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William F. Connell School of Nursing

Urban lit: Do books change teens' behavior?

by elizabeth dougherty

Assistant Professor Alyssa Harris
Assistant Professor Allyssa Harris at Roxbury Comprehensive Community Health Center. Photograph: Lee Pellegrini

Harris picked up her first urban lit title, B-More Careful, by Shannon Holmes, in a Barnes & Noble in 2005. It took her six months to get through it; the story was so graphic, she kept putting the book down. “Pardon my language,” she says before distilling the plot: “It’s about four girls known in the ’hood as the Pussy Pound. They trade sex for goods. So they dress all fly and have nice bags and cars.” Harris says, “It’s not my world at all. I had a middle class upbringing,” and she adds with a laugh, “While I was at BC, I lived in Bedford”—a picture-postcard New England town north of Boston.

She would learn, though, that the plot lines were readily recognizable to her patients at Roxbury Comprehensive Community Health Center, an urban community health clinic that serves patients from Roxbury and North Dorchester, two of Boston’s most impoverished neighborhoods.

Harris conducted extensive interviews with six young black women between the ages of 18 and 21, inner-city residents who had been sexually active for at least two years. The women were all longtime, avid readers of urban lit, who pass and trade the books among friends and family members. Part of the books’ appeal, they told Harris, is that they reflect real life. “The same things that happen in the books happens in the streets,” one said.

Strikingly, some of the more popular street lit titles are cautionary tales that make clear there are consequences to living the fast life. Reading The Coldest Winter Ever, in which wealthy, savvy, and sexy protagonist Winter Santiaga ends up with a 15-year prison sentence, had a profound effect on one participant, who describes her younger self as “fast,” “wearing makeup and tight pants,” “skipping school.” She told Harris, “I changed my life a lot because of that book. I was just like, I don’t want to be like that.”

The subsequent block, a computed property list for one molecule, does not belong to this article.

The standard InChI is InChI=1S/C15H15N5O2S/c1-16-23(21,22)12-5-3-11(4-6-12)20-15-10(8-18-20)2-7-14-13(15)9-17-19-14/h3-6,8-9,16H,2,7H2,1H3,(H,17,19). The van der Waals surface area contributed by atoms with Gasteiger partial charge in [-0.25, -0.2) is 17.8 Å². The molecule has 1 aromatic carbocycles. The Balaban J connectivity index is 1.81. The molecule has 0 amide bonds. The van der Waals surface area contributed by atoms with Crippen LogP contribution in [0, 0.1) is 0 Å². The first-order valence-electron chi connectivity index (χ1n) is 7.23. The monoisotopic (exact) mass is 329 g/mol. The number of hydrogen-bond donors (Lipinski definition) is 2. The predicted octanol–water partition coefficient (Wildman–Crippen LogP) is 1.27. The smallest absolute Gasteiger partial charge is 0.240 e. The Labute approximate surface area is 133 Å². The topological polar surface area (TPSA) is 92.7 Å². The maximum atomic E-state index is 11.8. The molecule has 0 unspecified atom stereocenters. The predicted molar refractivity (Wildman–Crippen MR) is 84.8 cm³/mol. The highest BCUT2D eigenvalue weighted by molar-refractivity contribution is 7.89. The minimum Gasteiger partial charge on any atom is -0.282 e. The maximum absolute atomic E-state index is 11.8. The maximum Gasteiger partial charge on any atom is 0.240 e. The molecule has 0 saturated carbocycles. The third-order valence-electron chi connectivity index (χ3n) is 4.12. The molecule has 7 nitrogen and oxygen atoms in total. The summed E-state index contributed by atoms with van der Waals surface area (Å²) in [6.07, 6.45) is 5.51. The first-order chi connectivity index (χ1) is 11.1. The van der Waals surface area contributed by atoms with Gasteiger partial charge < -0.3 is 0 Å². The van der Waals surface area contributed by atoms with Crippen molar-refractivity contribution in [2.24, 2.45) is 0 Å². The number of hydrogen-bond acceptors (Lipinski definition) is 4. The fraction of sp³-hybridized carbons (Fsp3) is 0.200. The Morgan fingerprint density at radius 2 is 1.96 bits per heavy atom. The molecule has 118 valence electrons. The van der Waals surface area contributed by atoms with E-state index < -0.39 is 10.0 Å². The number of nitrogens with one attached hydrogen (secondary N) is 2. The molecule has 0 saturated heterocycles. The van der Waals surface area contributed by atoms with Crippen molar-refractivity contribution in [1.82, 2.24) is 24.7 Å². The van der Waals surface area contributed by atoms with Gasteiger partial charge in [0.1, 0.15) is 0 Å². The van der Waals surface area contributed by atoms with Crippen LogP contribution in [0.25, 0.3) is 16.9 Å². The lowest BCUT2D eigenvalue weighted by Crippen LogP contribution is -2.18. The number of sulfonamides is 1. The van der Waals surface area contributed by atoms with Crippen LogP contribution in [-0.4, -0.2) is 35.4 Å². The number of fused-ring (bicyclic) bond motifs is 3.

Keeping it real

“From a health view, I want to know if the risky sexual behaviors in these books will turn into sexual scripts that become social norms,” says Harris. “Will young girls think this behavior”—such as having sex at a young age, selling sex, or tolerating sexual abuse (even rape)—“is what they are supposed to be doing?”

They might, she suspects, if they don’t have anyone to talk to about the books.

At age 18 or older, the study participants had no difficulty distinguishing fiction that resembles real life from life itself, according to Harris. But several expressed concern that younger readers might not be able to do the same. “They read these books and they don’t ask their parents any questions,” one interviewee said of younger family members and friends. “Or they might not even have parents to talk to or anyone to talk to. So they just go off and do what they read and hear and see.”

In the clinic, Harris has helped many an adolescent girl tell her parents about a pregnancy and coached many a young woman to tell her boyfriends about STDs. “I have to deal with the consequences of their high-risk behavior along with them,” she says. She is particularly concerned about the youngest adolescents. “They’re just developing their identities and thinking about their lives,” she says.

Harris’s aim is not to demonize urban literature, she says, but rather to identify opportunities for nurses to intervene. Indeed, she is encouraging nurses as well as parents to pick up the books and read them. “If this work can help nurses think about what their younger patients might be doing and help guide their patients and their patients’ parents,” she says, “maybe we’ll be able to change some behaviors and have better outcomes.”

Looking ahead, she is beginning to think about interventions that use the books as a way in. By talking with patients about what happens to characters in these books, either informally or as part of a discussion group, she and other nurses might open up opportunities to encourage condom use and other safer sex choices.

“My patients always think, ‘It won’t happen to me,’” says Harris. But one thing the hyper-reality portrayed in urban literature makes clear is that everybody gets caught sooner or later.

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